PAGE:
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Australian DVD pirate given lengthy jail sentence

by Don Groves

A Western Sydney man will remain in jail until at least April 2019 after being convicted of possessing 1.2 million DVDs which would have fetched about $21 million if sold online to unsuspecting customers.

Mosaic Defredes, who had been in remand since April, pleaded guilty to the charges. On Monday the Parramatta District Court sentenced him to an accumulated total of four years and six months, with a three-year non-parole period.

With time served he is due for parole on April 4 2019. He received two years and three months for possession of the infringing DVDS and two years and six months for selling them on eBay. For attempting to obtain a false passport he received three years and six months.

For Defredes' accomplice Allison Daniel, Justice Bennett indicated he intends to impose a cumulated sentence of up to two years and he ordered her to be assessed for an Intensive Correction Order in the community.

The DVDs were seized by Quakers Hill police in 2013 with support from investigators from the Australian Screen Association (ASA). Defredes and Daniel had previously sold more than 65,000 DVDs on EBay, raking in $1.6 million after assembling and packaging the goods at a factory unit in Kings Park.

They pled guilty to jointly participating in a criminal enterprise of possessing thousands of DVDs comprising 251 individual films and TV program titles which were sold via eBay. Penalties for such crimes under the Commonwealth Copyright Act carry a maximum of five years' imprisonment and/or a fine of $90,000 per offence.

ASA assistant managing director Greg Fraser said, "This was a massive commercial scale operation conducted by the accused without any regard to the many legitimate businesses in the area who do their best to provide a quality service, give people an opportunity to earn a living, pay their taxes and play by the rules. It also took advantage of the goodwill of eBay customers who rightly expect that the items they purchase are legitimate and of genuine quality.

"There are no winners in operations such as these. Consumers are being ripped off by not receiving genuine products; small retailers suffer; and the copyright holders and thousands of people that have worked hard to make a film are seeing their proceeds go to criminals."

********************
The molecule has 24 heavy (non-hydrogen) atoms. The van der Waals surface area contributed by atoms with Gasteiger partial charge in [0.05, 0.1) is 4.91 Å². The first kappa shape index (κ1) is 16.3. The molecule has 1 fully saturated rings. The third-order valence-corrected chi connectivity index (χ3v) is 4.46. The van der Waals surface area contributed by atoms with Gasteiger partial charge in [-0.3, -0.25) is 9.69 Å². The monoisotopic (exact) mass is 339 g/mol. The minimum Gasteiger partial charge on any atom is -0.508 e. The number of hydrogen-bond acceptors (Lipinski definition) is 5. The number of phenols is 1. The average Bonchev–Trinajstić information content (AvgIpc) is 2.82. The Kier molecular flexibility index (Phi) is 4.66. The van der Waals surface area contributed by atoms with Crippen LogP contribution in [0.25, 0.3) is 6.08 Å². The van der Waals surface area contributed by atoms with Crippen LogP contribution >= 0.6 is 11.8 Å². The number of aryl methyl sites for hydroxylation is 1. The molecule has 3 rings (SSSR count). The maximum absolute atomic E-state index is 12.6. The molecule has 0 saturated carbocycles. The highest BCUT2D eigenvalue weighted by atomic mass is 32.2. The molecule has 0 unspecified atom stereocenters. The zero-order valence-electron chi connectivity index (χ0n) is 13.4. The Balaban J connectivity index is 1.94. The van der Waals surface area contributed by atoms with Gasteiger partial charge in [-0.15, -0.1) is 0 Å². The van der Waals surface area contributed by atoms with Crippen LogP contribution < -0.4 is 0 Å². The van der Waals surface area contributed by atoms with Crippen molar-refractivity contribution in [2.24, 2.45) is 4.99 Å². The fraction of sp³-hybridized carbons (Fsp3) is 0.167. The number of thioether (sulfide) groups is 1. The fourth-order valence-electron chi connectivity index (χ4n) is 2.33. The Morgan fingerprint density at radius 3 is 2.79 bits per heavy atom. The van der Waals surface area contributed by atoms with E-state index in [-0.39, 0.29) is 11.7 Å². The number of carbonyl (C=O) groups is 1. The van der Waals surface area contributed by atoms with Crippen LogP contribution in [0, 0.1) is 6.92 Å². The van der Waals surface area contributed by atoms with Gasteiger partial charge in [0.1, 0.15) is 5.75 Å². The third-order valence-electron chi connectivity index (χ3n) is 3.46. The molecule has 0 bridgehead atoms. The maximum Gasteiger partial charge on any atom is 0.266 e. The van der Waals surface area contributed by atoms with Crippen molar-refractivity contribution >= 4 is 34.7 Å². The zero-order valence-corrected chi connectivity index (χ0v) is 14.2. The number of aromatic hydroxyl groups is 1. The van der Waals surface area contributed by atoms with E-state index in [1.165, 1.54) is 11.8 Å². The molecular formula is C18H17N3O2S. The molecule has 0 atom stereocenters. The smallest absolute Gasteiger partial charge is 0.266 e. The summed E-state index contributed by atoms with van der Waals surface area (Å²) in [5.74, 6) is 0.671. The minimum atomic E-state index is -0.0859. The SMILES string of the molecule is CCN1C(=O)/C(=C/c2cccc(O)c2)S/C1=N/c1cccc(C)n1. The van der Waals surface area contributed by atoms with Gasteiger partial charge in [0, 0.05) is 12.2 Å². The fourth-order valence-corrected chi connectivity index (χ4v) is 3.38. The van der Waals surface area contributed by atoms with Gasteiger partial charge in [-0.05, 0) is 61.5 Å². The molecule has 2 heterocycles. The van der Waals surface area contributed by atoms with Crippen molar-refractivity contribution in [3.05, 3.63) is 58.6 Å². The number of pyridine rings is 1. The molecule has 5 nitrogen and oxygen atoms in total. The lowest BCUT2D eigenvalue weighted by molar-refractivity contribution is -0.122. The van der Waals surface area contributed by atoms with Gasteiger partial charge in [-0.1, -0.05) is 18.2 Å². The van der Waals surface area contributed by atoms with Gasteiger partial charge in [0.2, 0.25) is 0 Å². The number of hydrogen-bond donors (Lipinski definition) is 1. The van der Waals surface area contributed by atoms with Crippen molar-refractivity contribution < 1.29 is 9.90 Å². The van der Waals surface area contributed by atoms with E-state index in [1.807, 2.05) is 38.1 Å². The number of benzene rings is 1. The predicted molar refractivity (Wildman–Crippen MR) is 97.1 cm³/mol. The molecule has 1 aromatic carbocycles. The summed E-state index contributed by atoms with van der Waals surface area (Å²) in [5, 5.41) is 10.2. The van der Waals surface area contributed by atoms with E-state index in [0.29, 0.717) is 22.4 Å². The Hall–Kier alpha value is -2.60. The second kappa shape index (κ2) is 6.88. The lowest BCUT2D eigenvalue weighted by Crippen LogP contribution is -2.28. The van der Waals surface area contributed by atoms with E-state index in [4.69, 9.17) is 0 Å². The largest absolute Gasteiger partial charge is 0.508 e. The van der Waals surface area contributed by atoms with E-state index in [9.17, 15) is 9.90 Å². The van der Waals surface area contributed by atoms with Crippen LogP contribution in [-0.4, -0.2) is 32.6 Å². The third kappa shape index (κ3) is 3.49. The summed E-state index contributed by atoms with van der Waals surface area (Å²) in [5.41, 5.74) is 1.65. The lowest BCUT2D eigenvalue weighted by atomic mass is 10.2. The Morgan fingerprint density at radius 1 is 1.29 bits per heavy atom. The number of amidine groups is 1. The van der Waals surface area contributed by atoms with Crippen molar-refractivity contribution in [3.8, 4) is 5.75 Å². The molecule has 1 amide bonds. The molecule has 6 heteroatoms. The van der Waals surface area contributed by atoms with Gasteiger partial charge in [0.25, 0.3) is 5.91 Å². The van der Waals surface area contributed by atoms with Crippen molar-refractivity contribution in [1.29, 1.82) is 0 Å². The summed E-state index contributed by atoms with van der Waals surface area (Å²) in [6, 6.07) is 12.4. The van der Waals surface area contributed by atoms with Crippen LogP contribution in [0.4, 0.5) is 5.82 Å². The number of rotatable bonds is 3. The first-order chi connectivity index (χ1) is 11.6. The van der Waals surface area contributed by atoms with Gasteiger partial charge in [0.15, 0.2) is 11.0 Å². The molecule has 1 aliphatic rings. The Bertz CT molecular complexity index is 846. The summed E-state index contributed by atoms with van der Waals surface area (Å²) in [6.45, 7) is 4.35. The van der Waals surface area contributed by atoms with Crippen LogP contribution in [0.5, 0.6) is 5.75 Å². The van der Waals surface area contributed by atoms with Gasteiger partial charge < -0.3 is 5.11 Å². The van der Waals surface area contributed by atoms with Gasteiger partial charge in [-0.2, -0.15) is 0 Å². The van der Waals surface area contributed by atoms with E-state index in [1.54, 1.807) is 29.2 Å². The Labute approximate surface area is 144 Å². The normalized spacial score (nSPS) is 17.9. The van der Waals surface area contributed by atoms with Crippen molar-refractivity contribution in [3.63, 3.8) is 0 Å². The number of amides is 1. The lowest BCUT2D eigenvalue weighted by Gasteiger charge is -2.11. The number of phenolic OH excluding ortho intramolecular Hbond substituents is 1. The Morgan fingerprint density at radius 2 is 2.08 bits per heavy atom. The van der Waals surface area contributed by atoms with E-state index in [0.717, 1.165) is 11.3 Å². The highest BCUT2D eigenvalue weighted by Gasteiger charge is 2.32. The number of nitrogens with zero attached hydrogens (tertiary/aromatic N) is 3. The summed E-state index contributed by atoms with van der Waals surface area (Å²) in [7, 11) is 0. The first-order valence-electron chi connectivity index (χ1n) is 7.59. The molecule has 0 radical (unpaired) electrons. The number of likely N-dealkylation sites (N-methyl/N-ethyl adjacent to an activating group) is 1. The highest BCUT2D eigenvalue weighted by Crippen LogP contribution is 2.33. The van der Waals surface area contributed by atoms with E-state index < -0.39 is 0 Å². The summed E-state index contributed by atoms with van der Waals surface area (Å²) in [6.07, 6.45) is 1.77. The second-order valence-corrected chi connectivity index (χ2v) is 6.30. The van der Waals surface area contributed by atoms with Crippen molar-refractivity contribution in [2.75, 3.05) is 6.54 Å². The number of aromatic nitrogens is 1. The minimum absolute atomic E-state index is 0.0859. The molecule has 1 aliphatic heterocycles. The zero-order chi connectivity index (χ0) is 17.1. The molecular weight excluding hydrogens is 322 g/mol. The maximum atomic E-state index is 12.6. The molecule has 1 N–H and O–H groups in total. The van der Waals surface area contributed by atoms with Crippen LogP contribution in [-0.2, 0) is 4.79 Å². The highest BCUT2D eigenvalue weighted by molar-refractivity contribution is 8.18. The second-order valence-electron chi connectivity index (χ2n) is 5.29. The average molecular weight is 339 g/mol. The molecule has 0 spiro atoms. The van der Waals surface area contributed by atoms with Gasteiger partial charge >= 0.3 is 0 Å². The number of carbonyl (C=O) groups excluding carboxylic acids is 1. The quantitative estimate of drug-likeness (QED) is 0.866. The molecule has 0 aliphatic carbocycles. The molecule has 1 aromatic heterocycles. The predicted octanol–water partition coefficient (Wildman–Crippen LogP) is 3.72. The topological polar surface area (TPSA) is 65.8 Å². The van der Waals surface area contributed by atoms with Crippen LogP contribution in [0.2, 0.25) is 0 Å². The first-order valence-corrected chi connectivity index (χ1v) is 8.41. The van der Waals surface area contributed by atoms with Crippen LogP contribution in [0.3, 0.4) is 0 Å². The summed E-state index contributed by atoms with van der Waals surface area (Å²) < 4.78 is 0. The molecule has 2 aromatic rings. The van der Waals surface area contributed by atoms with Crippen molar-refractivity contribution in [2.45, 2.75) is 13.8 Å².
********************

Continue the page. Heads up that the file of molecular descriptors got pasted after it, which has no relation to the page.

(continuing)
The sale of counterfeit DVDs is dwarfed by the massive scale of copyright infringement online. In Australia in 2016, more than 74.5 million illegal digital downloads were tracked.

The 1.2 million counterfeit DVDs will be destroyed by court order on a date to be advised.

ASA CEO Paul Muller said, "If you stacked 1.2 million DVDs you would make it halfway to the tip of Mt Everest. By comparison, if you stacked 74 million illegal digital downloads as DVDs end-to-end each year, you would surpass the height of Mt Everest by a factor of 28. This really highlights the enormity of the issue filmmakers have to contend with."

Producer Bridget Callow-Wright of Midwinter Films, whose credits include writer-director Priscilla Cameron upcoming drama The Butterfly Tree, said, "Australian film industry businesses work hard to deliver consumers the best possible film and TV viewing experiences. We make and distribute great films and TV shows, employ people and pay taxes.

"Like any business we get hurt when people operate outside the law, it endangers the health of the entire industry including hard working crews. It affects people at every level and affects our ability to deliver quality experiences for Australian and international audiences."

The film and television industry makes a significant contribution to the Australian economy, directly contributing almost $6 billion annually and supporting 47,000 people in work.

Members of the community can provide information on piracy to Crime Stoppers by calling 1800 333 000 or ASA by calling 1800 251 996.

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